Treasury officials have told the Financial Times that the cost of building HS2, currently officially at £42.6bn, would be closer to £73bn in cash terms. The official construction costs are already two years out of date as they are set on 2011 prices, and do not include VAT which the National Audit Office believes would be unrecoverable.
While George Osborne, dubbed by Stop HS2 campaigners as the “Six Hundred Million Dog-Leg Man”, after a handbrake turn costing £600m was incorporated into the route avoiding the more affluent areas of his Tatton constituency is said to be all for HS2, but the FT says the Treasury’s senior echelons think HS2 will drain investment from other projects which would do more to boost growth, stating:
“Senior Treasury officials who have told the Financial Times of their concern about a scheme that will dwarf other public infrastructure projects over two decades, have privately started using the higher figure.”
Both the £42.6bn and £73bn figures do not include the cost of trains, which are currently set at £7.5bn in 2011 prices, despite the fact it would be around a decade before any trains are needed. This revelation comes hot on the heels of a report from the Institute of Economic Affairs who said that HS2 would cost around £80bn. The IEA arrived at this figure by adding the cost of trains and estimating costs for further mitigation, additional connections to the rail network to ‘plumb in’ HS2 and regeneration funds, not inflation and VAT as the Treasury have done. The Stop HS2 campaign maintains there will be additional costs to HS2 which are not yet factored in, such as the true cost of compensation and other factors as yet omitted from published designs, such as farm and foot bridges.
Joe Rukin, the campaign manager of Stop HS2 said:
“After the IEA reported at the weekend that the HS2 cost could rise to £80bn and only those with vested interest were lobbying for it, exactly those vested interest groups have spent all their time saying their costs were just plucked out of the air. Now the Treasury has come up with a similar figure just for the construction of HS2 simply by adding inflation and VAT, not even the cost of the trains, one wonders what they will say.”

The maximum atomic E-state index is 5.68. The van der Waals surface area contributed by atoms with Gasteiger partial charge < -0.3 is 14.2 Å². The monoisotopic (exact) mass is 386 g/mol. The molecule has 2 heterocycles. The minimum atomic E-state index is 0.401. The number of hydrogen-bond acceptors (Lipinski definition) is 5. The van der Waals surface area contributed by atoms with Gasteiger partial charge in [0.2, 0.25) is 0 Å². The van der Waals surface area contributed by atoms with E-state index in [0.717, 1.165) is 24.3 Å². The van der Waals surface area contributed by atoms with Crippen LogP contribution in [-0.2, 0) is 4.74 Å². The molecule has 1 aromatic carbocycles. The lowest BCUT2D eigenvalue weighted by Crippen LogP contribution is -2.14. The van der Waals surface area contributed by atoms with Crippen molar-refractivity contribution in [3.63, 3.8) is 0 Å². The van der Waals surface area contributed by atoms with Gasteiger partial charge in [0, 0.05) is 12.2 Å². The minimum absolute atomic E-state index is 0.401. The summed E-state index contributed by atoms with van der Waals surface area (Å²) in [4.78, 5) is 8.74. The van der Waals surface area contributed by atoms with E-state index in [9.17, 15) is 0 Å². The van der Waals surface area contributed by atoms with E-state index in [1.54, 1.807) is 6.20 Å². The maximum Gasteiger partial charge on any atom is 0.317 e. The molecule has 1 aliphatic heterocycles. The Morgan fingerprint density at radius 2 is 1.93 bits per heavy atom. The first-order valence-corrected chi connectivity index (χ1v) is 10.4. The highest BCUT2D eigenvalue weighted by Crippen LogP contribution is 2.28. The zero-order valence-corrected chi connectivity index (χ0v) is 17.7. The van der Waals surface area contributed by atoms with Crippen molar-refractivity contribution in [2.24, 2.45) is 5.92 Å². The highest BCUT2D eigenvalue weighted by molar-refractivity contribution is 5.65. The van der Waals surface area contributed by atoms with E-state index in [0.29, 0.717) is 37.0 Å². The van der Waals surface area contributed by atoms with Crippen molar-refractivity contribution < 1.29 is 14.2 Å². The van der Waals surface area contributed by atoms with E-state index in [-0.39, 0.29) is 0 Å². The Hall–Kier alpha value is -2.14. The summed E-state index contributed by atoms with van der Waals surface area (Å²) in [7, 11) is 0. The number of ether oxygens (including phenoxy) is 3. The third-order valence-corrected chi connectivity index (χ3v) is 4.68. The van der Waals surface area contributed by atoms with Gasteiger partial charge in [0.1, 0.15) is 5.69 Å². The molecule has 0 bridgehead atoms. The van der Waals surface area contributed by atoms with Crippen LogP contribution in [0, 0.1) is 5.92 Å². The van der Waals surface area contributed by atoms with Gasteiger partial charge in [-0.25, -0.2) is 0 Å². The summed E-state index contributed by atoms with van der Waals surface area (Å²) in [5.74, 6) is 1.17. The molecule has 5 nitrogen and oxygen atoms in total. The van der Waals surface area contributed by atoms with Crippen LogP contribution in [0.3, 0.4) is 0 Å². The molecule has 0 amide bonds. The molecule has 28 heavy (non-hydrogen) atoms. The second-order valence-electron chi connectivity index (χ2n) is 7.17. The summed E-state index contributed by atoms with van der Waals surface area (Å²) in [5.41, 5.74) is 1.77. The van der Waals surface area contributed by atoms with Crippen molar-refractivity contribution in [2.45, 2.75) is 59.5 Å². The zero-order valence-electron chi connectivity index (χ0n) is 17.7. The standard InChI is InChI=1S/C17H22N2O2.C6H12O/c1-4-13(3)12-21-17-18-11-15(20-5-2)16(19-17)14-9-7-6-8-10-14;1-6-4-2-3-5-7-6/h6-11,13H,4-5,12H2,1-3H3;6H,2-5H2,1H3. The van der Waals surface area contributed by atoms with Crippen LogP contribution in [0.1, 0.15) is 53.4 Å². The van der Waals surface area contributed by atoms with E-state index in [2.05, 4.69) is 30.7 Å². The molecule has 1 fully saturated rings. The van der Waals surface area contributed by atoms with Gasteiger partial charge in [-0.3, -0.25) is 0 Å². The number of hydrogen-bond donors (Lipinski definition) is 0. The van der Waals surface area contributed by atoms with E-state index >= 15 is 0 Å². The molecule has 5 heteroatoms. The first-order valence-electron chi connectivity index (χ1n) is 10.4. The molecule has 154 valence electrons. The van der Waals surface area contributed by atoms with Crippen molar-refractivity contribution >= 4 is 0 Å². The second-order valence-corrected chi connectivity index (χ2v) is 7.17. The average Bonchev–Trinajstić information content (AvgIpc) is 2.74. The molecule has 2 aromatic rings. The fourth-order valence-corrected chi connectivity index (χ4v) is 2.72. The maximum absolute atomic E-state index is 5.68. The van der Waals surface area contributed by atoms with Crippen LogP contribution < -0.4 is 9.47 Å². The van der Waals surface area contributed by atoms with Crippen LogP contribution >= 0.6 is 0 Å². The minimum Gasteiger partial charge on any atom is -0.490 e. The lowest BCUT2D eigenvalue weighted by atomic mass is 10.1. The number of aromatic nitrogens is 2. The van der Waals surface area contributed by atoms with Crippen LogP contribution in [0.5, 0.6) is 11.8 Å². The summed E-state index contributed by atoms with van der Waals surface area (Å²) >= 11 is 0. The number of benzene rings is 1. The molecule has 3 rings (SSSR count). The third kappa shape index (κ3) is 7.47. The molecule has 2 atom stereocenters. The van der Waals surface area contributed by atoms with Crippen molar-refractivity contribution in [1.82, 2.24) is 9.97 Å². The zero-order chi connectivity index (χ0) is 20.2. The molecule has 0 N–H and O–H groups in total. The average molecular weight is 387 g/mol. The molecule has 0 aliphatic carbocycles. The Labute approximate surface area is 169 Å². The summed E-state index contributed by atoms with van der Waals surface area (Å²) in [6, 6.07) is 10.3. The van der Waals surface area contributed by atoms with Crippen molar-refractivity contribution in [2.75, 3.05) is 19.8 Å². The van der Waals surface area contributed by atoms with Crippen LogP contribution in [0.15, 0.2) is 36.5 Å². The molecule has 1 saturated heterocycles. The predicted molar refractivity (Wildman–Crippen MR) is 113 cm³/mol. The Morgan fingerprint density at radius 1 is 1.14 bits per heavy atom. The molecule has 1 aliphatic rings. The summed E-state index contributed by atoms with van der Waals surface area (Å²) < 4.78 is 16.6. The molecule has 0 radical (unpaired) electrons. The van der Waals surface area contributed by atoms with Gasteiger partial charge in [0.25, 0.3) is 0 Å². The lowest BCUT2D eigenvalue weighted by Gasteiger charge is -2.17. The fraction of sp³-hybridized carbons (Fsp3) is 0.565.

“We have said consistently that the costs of HS2 will keep going up, and now we’ve had two different sources showing how costs will escalate in different ways. How long will it be before the cost over £100bn? Putting together the different things the Treasury and IEA have said, you could say it’s already there. As the Public Accounts Committee said last month, all that has happened with HS2 is that the projected costs have gone up and the projected benefits have gone down. No matter how hard HS2 Ltd and the DfT try and fiddle their updated business case later this year, it will be a transparent attempt to put a ball gown on a white elephant.”
“The IEA and Treasury have said what we have said all along, that there are better infrastructure projects on the table which will be better for the economy, and will deliver more lasting benefits to more people more quickly and create more jobs for less money. It seems insane that the Government remain wedded to HS2, knowing that all the evidence shows that at best it won’t do what is being claimed, and at worst – with the idea of rebalancing the economy and boosting the North and Midlands – it will do exactly the opposite.”
“There is a very simple reason as to why every new revelation about HS2 is bad: because it’s a bad idea, poorly thought out, with no justification that stands up to any scrutiny and it’s being implemented by buffoons. This Whitehall Elephant has to be stopped before it tramples everything in its path.”